Here are 3 things you can do to keep yourself and others motivated when faced with challenges
1. Use Reframing
Part of a leader’s job is to listen to those they lead when they are frustrated, upset and/or feel like there is no solution to the problem at hand. Great leaders learn to acknowledge the way others are feeling and help them reframe their thoughts about the current challenge in a way that serves them and allows them to move forward. In other words, as explained by the Institute of Professional Excellence in Coaching (iPEC); “A leader helps the follower see things differently by “framing them in a new way—a way that empowers them to be more positive about what is happening”. Leaders help followers see the opportunity in the challenge.
Here is an example of using reframing:
“You don’t like the project you are on right now, but think about how you are developing some valuable skills that will eventually get you to the next level”
This brings us to the next technique in which you can use reframing to redirect the conversation to a solution-focused one.
Human nature is to focus on the problem instead of the solution. The problem with that approach is that it magnifies the problem instead of getting closer to the solution. What happens when you focus only on the problem? Often times you find more problems, and next thing you know, you are ready to give up. Instead, the best thing to do is to step back and brainstorm on possible solutions. When you focus on the solution, you will be amazed of how you can turn a problem into an opportunity. As a leader, you can help those you lead become solution-focused by asking them these two questions: What do you have control over and what do you not have control over? The answers to those two questions will help them decide what to focus their time on. The things they do not have control over need to be dropped in order to place their full attention on those they do have control over. The last question you can ask is, “Now that you know what you have control over, how will you use that knowledge to find a solution-focused approach to the problem?”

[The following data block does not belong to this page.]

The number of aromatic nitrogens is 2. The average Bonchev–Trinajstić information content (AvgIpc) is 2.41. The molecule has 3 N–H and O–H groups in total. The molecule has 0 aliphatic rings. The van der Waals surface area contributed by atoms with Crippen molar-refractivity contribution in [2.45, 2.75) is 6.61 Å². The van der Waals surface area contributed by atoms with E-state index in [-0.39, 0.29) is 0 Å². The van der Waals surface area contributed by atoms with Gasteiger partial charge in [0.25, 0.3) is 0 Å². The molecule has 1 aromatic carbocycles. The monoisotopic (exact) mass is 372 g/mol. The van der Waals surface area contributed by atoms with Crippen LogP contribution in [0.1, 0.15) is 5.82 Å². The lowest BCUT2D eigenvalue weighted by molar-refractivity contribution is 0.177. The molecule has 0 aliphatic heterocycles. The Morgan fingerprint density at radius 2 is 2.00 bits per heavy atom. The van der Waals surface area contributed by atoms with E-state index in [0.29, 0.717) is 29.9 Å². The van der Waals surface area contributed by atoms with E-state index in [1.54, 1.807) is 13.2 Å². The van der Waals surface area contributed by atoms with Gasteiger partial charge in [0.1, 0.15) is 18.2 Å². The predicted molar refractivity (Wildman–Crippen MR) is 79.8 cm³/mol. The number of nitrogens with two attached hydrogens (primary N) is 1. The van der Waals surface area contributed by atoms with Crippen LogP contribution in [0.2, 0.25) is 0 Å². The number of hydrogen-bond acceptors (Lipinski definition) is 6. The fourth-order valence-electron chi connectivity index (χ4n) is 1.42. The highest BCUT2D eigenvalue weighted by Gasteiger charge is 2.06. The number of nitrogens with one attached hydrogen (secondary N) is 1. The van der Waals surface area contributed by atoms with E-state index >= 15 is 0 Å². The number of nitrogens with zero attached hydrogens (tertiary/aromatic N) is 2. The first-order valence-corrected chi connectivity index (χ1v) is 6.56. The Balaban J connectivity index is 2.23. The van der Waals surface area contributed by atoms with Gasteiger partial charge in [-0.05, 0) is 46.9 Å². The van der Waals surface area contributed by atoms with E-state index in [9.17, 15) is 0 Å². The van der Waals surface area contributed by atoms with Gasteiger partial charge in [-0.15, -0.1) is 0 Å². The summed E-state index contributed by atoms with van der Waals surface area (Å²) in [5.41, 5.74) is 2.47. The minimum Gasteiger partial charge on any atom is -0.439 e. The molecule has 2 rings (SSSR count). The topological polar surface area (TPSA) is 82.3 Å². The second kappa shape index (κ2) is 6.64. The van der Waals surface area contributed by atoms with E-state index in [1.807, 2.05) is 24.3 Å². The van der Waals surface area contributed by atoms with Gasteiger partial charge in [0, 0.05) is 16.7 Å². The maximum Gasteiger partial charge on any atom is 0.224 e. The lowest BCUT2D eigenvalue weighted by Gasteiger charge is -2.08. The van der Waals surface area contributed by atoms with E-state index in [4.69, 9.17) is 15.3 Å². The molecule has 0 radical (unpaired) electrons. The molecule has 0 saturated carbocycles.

3. Focus on the end goal
It is easy to get overwhelmed and discouraged when faced with challenges and let it derail us from achieving the results we want. It is critical in this moment to help those we lead reconnect with the end goal in order to get them to be charged up again. You can help them do just that by asking these simple questions: What will it look like when you finish the project? How will you feel? What will you/the department/the organization gain by accomplishing the task? What will you/the department/the organization lose by not accomplishing the task?
If you use these three techniques and teach them to those you lead, you will see how they start thinking more positively, solving their own problems and staying motivated despite the challenges they face.
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